Thursday, 26 September 2019
Nithe i dtosach suíonna - Commencement Matters
Autism Support Services
I thank the Minister of State for coming into the House this morning. He is very welcome. This issue is not his direct area of responsibility but I would appreciate it if he would give us a response and convey concerns to the Minister.
The issue at stake is State supports for those with special educational needs. In particular, I raise the issue of the lack of supports for those students with autism and the pressure the State has put on their parents. This is an issue of major national concern at this critical time in the school year. The Government is failing our children.
The most pressing issue facing children with autism spectrum disorder, ASD, is the lack of special class spaces at secondary level. Teachers encounter students every year who should be in needs-appropriate learning environments but who instead are forced into mainstream schools which cannot accommodate their needs. I met a number of teachers over the course of the summer who have expressed real concern about the stress this causes for parents, children and teachers.
This is an issue that comes up every year and, unfortunately, the Government has failed to meet the challenge every year. Government policy forces hundreds of children with autism and other special educational needs to go without needs-appropriate learning environments. Instead of receiving a needs-appropriate education, they are treated as problematic students. They are put on reduced timetables and left with no option but to spend much of the time they should be in school at home. On Monday, I met a parent whose child is given only one hour of schooling per day.This position is further undermined by the lack of sufficient funding for home tuition, which is an issue that has been raised for weeks ahead of the return to school and continued to be raised weeks after the return to school. I hope the Minister of State can clarify for us this morning if appropriate home tuition hours have been approved.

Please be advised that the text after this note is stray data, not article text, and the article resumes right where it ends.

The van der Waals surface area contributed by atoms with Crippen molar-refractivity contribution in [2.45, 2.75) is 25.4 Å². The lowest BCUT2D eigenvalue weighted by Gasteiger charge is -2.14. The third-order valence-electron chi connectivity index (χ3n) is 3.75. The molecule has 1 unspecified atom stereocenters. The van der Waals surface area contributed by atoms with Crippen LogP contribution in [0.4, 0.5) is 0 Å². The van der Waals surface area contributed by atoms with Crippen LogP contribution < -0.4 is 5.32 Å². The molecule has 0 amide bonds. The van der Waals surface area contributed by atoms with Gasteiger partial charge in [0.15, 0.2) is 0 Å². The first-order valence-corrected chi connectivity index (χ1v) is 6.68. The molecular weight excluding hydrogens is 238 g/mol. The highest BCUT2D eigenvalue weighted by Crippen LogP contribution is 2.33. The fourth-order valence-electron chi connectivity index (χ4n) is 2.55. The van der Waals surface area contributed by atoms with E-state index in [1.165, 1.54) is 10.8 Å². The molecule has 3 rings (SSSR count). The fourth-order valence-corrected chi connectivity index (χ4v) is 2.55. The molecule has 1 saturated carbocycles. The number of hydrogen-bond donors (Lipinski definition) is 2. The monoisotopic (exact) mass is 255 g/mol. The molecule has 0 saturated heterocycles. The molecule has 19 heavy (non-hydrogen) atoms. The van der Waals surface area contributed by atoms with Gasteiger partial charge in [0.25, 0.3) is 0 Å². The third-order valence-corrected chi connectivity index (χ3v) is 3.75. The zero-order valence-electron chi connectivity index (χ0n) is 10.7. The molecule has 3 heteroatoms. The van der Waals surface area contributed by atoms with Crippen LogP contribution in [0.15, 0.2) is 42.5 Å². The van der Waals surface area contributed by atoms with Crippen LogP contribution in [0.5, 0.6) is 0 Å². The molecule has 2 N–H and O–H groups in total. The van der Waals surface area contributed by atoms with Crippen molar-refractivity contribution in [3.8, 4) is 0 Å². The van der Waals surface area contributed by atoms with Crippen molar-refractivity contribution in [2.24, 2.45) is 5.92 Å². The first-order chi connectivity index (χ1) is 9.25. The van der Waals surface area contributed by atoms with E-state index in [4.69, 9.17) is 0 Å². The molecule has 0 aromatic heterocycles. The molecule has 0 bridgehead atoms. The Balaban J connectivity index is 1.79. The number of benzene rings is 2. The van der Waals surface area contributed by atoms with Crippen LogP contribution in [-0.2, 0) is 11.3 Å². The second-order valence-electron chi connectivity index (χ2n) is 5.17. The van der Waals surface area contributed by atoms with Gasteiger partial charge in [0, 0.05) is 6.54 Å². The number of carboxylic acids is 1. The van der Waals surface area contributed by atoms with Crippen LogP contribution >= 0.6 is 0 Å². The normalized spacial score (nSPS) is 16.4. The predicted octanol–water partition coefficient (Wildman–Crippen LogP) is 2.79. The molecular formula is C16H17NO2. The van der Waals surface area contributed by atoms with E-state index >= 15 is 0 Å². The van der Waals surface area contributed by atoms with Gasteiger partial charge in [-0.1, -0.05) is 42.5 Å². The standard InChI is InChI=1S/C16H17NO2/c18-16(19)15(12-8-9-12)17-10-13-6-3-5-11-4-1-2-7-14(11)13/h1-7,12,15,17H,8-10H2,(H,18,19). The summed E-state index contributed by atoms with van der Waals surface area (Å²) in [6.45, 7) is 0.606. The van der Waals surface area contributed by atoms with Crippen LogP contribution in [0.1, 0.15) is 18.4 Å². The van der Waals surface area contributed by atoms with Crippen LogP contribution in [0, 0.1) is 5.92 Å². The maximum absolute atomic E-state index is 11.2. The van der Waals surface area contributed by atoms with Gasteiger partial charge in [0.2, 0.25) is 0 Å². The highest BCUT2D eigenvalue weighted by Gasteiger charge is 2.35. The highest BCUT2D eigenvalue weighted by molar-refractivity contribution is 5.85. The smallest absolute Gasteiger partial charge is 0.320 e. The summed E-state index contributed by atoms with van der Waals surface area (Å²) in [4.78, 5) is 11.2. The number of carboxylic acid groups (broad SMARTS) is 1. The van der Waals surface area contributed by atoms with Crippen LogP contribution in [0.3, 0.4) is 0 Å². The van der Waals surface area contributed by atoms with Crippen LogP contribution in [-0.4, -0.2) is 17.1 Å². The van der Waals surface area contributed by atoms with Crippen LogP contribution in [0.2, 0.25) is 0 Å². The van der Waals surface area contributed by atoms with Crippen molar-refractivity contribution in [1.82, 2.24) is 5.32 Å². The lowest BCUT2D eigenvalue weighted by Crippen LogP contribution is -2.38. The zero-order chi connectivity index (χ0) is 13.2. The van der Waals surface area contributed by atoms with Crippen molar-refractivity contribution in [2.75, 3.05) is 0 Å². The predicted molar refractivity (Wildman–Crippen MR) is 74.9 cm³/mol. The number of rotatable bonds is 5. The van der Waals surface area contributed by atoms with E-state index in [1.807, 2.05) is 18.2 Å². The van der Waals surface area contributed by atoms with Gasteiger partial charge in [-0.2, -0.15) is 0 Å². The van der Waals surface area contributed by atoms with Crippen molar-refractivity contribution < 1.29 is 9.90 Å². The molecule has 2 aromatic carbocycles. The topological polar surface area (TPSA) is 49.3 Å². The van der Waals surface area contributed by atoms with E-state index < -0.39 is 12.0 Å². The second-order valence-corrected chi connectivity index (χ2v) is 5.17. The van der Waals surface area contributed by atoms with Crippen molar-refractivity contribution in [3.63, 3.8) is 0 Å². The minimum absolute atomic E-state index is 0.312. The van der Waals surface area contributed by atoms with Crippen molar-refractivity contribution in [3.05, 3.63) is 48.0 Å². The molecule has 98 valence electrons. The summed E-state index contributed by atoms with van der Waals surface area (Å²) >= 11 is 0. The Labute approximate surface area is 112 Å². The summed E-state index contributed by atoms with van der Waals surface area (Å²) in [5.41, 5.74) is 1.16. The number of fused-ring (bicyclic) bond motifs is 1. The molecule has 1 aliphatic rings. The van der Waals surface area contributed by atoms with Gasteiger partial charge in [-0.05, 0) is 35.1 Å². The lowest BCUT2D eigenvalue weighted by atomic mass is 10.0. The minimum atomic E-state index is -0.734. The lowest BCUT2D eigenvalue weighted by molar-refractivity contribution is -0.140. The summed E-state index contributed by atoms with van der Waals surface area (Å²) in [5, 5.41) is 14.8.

The Minister for Education and Skills has in his power since the enactment of the Education (Admission to Schools) Act 2018 to ensure that every school across this State has the appropriate level of classes for children with special educational needs. I am puzzled as to why this power has not been used more often. These children are locked out of their constitutionally guaranteed right to education by the simple fact that this Government is not willing to pay for their education. There is a chronic lack of autism spectrum disorder special classes at post-primary level and an unacceptable level of geographic inequity in this provision of special classes. For example, in Cavan there are seven special classes at primary level to every one at post-primary level and in Laois the numbers are similar. In Dublin, this ratio is 3:1 and it is similar in Clare, Kildare, Monaghan, Offaly, Roscommon, Waterford and Wicklow. Only one county, Leitrim, has a ratio of 1:1 and it is the least-populated county in the State. The rest of the country faces deficits of 50%. These numbers are not coming down and the progress that the Government claims is mostly at primary level. This begs the question of whether Fine Gael envisages a society where half or more of our children with autism just do not continue to second level education?
This issue is symptomatic of a Government negligent in its duties. Not only that but this is an obstructive Government that is impeding the advancement of equality enshrined in our Constitution. Education is the keystone in the bridge to opportunity. We have removed that bridge for too many children, unduly burdening too many parents. This must be remedied and the solution is obvious. There must be more classes. The current reality unfortunately represents a total failure of the Government's constitutional obligations to these children and their parents.